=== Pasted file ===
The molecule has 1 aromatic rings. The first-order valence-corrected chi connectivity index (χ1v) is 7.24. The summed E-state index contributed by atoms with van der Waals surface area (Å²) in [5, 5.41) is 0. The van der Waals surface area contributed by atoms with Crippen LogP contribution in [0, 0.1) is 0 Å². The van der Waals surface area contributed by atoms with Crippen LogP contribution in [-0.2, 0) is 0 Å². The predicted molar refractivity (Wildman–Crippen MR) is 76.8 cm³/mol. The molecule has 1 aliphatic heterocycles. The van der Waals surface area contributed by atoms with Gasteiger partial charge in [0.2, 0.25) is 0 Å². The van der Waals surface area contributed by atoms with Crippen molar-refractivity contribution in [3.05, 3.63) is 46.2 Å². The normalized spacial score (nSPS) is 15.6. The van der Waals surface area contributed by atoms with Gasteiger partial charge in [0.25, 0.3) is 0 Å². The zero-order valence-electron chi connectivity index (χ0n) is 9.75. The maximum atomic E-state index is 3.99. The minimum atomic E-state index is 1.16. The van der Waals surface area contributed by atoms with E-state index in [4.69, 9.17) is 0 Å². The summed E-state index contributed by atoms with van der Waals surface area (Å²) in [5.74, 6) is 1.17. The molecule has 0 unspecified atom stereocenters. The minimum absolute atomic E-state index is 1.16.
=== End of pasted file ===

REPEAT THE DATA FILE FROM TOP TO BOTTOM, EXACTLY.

The molecule has 1 aromatic rings. The first-order valence-corrected chi connectivity index (χ1v) is 7.24. The summed E-state index contributed by atoms with van der Waals surface area (Å²) in [5, 5.41) is 0. The van der Waals surface area contributed by atoms with Crippen LogP contribution in [0, 0.1) is 0 Å². The van der Waals surface area contributed by atoms with Crippen LogP contribution in [-0.2, 0) is 0 Å². The predicted molar refractivity (Wildman–Crippen MR) is 76.8 cm³/mol. The molecule has 1 aliphatic heterocycles. The van der Waals surface area contributed by atoms with Gasteiger partial charge in [0.2, 0.25) is 0 Å². The van der Waals surface area contributed by atoms with Crippen molar-refractivity contribution in [3.05, 3.63) is 46.2 Å². The normalized spacial score (nSPS) is 15.6. The van der Waals surface area contributed by atoms with Gasteiger partial charge in [0.25, 0.3) is 0 Å². The zero-order valence-electron chi connectivity index (χ0n) is 9.75. The maximum atomic E-state index is 3.99. The minimum atomic E-state index is 1.16. The van der Waals surface area contributed by atoms with E-state index in [4.69, 9.17) is 0 Å². The summed E-state index contributed by atoms with van der Waals surface area (Å²) in [5.74, 6) is 1.17. The molecule has 0 unspecified atom stereocenters. The minimum absolute atomic E-state index is 1.16.